• 21. Attack Detection and Filtering <ul><li>At Source Networks: </li></ul><ul><ul><li>Can filter packets based on address spoofing. </li></ul></ul><ul><ul><li>Direct attacks can be traced easily, difficult for reflector attacks. </li></ul></ul><ul><ul><li>Need to ensure all ISPs have ingress packet filtering. Very difficult (Impossible?) </li></ul></ul><ul><li>At the Victim’s Network: </li></ul><ul><ul><li>DDoS victim can detect attack based on volume of incoming traffic or degraded performance. Commercial solutions available. </li></ul></ul><ul><ul><li>Other mechanisms: IP Hopping (Host frequently changes it’s IP address when attack is detected. DNS tracing can still help the attackers) </li></ul></ul><ul><ul><li>Last Straw: If incoming link is jammed, victim has to shut down and ask the upstream ISP to filter the packets. </li></ul></ul>
  • 22. Attack Detection and Filtering <ul><li>At a Victim’s Upstream ISP Network: </li></ul><ul><ul><li>Victim requests frequently to filter packets. </li></ul></ul><ul><ul><li>Can be automated by designing intrusion alert systems, which should be designed carefully. </li></ul></ul><ul><ul><li>Not a good idea though. Normal packets can still be dropped, and this upstream ISP network can still be jammed under large-scale attacks. </li></ul></ul><ul><li>At further Upstream ISP Networks: </li></ul><ul><ul><li>The above approach can be further extended to other upstream networks. </li></ul></ul><ul><ul><li>Effective only if ISP networks are willing to co-operate and install packet filters. </li></ul></ul>
  • 23. An Internet Firewall <ul><li>A bipolar defense scheme cannot achieve both effective packet detection and packet filtering. </li></ul><ul><li>Hence a proposal to deploy a global defense infrastructure. </li></ul><ul><li>The plan is to detect attacks right at the Internet core! </li></ul><ul><li>Two methods, which employ a set of distributed nodes in the Internet to perform detection and filtering. </li></ul><ul><ul><li>Route-based Packet Filtering Approach (RPF) </li></ul></ul><ul><ul><li>Distributed Attack Detection Approach (DAD) </li></ul></ul>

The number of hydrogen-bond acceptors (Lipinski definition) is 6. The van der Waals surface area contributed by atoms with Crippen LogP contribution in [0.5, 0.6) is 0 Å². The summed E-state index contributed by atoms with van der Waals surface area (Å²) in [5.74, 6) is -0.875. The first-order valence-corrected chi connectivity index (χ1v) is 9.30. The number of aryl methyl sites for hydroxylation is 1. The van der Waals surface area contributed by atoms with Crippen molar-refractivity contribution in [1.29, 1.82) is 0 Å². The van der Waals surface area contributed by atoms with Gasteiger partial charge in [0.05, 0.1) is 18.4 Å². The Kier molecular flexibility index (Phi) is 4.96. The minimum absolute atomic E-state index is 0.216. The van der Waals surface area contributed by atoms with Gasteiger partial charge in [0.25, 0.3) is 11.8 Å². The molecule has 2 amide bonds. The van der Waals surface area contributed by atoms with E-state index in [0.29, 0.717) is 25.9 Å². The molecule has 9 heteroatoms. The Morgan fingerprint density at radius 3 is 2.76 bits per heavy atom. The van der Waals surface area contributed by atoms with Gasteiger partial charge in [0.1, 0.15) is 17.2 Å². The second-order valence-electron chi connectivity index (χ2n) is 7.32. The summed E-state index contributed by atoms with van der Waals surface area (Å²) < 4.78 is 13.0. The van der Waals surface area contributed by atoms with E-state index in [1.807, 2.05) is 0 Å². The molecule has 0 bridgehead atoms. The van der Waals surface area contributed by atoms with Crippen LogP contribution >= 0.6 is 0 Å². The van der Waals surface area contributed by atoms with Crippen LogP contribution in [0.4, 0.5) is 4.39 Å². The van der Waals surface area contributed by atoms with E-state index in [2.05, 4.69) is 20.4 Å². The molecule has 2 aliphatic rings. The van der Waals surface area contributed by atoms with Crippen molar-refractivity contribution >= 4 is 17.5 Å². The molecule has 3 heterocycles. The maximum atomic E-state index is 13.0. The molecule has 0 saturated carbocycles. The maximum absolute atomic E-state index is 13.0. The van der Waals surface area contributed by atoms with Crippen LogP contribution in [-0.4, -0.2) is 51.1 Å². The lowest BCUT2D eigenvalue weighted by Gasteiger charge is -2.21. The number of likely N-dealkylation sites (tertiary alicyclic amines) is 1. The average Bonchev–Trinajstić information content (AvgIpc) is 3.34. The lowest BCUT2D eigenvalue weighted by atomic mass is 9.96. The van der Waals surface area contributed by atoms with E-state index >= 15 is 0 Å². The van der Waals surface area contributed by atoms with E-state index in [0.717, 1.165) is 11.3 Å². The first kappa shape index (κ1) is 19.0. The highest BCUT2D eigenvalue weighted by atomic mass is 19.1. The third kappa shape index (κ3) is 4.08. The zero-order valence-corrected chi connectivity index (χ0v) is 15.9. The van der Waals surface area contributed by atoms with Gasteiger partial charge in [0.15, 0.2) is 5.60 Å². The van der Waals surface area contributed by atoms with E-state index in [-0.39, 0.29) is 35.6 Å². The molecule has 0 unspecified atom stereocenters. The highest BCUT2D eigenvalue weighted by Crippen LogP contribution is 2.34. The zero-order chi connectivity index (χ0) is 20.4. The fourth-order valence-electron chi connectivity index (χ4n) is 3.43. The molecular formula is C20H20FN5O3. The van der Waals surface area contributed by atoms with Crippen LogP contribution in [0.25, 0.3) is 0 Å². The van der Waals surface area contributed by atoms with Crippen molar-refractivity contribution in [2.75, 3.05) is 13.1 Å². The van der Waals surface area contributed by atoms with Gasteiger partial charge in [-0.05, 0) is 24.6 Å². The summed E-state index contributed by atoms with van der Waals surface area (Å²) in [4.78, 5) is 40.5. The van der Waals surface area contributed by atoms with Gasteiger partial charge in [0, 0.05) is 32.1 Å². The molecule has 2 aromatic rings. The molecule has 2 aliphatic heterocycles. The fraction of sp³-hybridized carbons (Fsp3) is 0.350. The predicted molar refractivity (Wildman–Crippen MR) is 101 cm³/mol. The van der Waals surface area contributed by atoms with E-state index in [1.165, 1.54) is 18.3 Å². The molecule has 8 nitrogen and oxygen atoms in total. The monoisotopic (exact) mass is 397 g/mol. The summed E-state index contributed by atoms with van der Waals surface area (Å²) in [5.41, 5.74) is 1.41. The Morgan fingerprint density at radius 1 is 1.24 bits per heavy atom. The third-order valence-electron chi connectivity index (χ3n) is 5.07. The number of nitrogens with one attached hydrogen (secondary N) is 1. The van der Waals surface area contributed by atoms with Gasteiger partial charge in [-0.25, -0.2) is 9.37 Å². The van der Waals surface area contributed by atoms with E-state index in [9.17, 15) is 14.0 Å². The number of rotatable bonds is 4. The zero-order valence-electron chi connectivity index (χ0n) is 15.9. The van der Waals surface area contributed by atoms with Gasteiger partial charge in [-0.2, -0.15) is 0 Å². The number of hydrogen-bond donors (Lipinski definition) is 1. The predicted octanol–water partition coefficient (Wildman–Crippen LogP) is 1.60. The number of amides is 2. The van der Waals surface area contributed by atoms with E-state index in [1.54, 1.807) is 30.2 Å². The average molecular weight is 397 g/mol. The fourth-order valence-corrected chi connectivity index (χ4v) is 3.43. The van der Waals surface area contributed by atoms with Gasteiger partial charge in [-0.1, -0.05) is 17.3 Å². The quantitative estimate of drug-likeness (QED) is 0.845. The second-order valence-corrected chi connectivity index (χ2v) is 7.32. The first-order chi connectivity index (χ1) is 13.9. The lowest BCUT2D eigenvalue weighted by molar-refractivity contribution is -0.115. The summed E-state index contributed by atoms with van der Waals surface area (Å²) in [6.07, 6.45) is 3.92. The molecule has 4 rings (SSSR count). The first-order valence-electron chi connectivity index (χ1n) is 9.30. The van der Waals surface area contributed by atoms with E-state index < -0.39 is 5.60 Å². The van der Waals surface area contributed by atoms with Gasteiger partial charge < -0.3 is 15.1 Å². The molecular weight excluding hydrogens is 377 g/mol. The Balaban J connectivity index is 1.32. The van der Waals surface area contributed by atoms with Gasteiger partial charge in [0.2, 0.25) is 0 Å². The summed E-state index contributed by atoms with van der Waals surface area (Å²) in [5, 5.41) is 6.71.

• 24. Route-Based Packet Filtering <ul><li>Extends the ingress packet filtering approach to the Internet. </li></ul><ul><ul><li>Distributed packet filters examine the packets based on addresses and BGP routing information. </li></ul></ul><ul><ul><li>A packet is considered an attack packet if it comes from an unexpected link. (Not very viable!) </li></ul></ul><ul><li>Major Drawbacks </li></ul><ul><ul><li>BGP messages carry the needed source addresses - Overhead! </li></ul></ul><ul><ul><li>Deployment is still tough! – Filters need to be placed in almost 1800 AS and the no. of AS is continuously increasing. </li></ul></ul>
  • 25. Distributed Attack Detection <ul><li>Deploys a set of distributed Detection Systems (DSs) to observe anomalies and misuses. </li></ul><ul><li>Anomaly detection : Observing and detecting traffic patterns that are not normal. </li></ul><ul><li>Misuse detection : Identifying traffic that matches a known attack signature. </li></ul><ul><li>DSs rely mainly on anomaly detection. Various DSs exchange attack information from local observations. This is stateful in respect to the DDoS attacks. </li></ul><ul><li>Designing an effective and deployable architecture for the DAD approach is a challenging task. </li></ul>
  • 26. Distributed Attack Detection <ul><li>DS Design Considerations </li></ul>Two Hypotheses : H 1 – Presence of a DDoS attack H 0 – Null Hypothesis Each attack alert includes a ‘ confidence level’ <ul><li>Other considerations: </li></ul><ul><li>Filters should be installed only on attack </li></ul><ul><li>interfaces on ‘CONFIRMED’ state </li></ul><ul><li>All DSs should be connected ‘ always’ </li></ul><ul><li>Works in Progress: </li></ul><ul><li>Intrusion Detection Exchange Protocol </li></ul><ul><li>Intrusion Detection Message Exchange </li></ul><ul><li>Format </li></ul>